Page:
Thursday, September 29, 2011

Free Hugs!

“What is a free hug?”

    This was the question that was posed to me last week by several students.  They had seen a group of UD students on Main Street carrying signs which read “Free Hugs,” and the ELI students were perplexed as to what exactly a free hug is and why anyone would want one.

     “Is this normal?” one Saudi asked me.  “Do all Americans give free hugs?” queried another.

     What, then, is a “free hug?”  Well, the “free” part of that phrase means that it doesn’t cost anything.  And a hug is a common way that Americans greet each other, show affection for one another, or, in times of sadness, console each other.  If you’re happy to see someone, give them a hug!  If you’ve missed someone, show you care by giving them a hug!  If your best friend is homesick, give her a hug! 
So, in short, a “free hug” is just what it sounds like-- a hug from a stranger with no strings attached.

     But why?  Why take a hug from a stranger?  The “free hugs” movement was started as a form of promoting random acts of kindness.  The idea is that people should do nice things for strangers for no other reason than because it makes the world a happier place.  Juan Mann, the founder of an international day to celebrate free hugs, recalls “... I went out to a party one night and a completely random person came up to me and gave me a hug.  I felt like a king!  It was the greatest thing that ever happened.”  Giving away free hugs is a simple way to bring smiles to people’s faces.

    Since the first official “Free Hug Campaign,” free huggers have been spotted in China, Israel, Spain, Italy, Switzerland, Taiwan, Belgium, France, England, India, Uganda, Canada, the United States, Greece, Austria, Portugal, and now... Newark, Delaware!

Wednesday, September 28, 2011

Banannagrams, Blurt, and Scrabble

I think many of us would agree that it may be coming on high time to rechristen the student lounge at the ELI the game room. Or the Bananagrams Room, maybe. Or perhaps even the Scrabble Saloon. I'm sure we can vote on it at the next meeting. Whatever we may call it, the fact is unmistakable that word games have become ubiquitous among tutors and students in the lounge these days--and not merely as filler for ELI down hours. Instead they've become an important part of tutor-student interaction and vocabulary building.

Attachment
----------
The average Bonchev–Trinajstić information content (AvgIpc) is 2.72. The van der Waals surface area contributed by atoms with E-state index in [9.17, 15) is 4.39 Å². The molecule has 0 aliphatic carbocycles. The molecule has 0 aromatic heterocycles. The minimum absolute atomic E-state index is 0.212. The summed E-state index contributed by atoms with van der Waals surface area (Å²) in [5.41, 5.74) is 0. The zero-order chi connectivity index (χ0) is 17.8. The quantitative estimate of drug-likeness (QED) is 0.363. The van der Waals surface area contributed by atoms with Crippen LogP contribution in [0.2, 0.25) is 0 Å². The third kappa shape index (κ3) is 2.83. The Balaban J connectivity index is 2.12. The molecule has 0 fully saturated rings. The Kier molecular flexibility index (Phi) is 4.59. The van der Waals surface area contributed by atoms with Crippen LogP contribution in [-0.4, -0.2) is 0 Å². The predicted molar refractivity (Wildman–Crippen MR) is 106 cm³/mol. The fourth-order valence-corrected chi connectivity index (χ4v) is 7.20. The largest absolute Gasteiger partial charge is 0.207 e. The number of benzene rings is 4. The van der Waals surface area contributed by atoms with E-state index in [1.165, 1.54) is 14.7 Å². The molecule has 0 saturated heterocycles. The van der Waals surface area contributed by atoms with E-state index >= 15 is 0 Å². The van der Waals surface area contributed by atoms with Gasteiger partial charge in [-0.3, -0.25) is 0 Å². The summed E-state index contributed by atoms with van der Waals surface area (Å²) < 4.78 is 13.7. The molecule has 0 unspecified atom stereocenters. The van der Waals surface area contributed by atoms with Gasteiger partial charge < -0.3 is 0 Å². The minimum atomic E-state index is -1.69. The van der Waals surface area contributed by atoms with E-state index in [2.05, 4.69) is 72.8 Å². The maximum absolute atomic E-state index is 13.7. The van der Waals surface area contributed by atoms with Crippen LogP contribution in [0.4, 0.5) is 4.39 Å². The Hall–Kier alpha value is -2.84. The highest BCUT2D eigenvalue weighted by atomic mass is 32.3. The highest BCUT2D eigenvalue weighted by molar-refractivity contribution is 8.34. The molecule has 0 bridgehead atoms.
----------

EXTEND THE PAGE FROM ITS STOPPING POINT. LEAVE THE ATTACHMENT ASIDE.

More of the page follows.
"Horseradish," for example. "What does 'horseradish' mean?" a student may ask in perplexity at the appearance of that particular condiment (well, the word for it at any rate) on the bananagrams table. "Well," the tutor might answer, "Well, I'm not really sure. But I know I spelled it right." For a moment there is silence and somebody shuffles the pages of the dictionary. Then another student, one who lives in a home-stay with a peculiar fondness for German mustardry says, "I know, I know. It's a kind of mayonnaise. You put it in a Bloody Mary." Mayonnaise? Bloody Mary?

This kind of conversation, which is quite common during ELI game-time, illustrates the kind of discursive learning that word-games encourage. When we read something--an article, a book, a blog-post--the mind often goes straight to the general meaning ignoring the suggestions and polarities of the individual words. It is this tendency to focus on the big picture that allows us to skim long passages of text. Word-games, however, force the mind to focus on isolated words. This process, particularly when accompanied by debate and discussion about the meaning of the words, can help enrich vocabulary and increase our awareness and comfort-level with unfamiliar language.

Word-games, of course, also have the advantage of making studying vocabulary a good time--albeit perhaps stirred by the occasional inter-student, inter-tutor, or student-tutor rivalry. For those unfamiliar with the kinds of games popular at the ELI, banagrams is a form of scrabble in which players attempt to form words up and down in linked rows. The game is unique in that players have their own individual space to make their own words instead of using a shared scrabble board. It also employs a host of useful banana-related vocabulary (peel, split). Blurt is a kind of name-the-word game in which one player reads a definition and other players attempt to guess the word. The first player to "blurt" out the correct word gets to advance his game-piece around the board.

So, next time you're up for doing some vocabulary work, grab a chair and stop on by the student lounge. Or the Banana-Bar. Or the know, that word.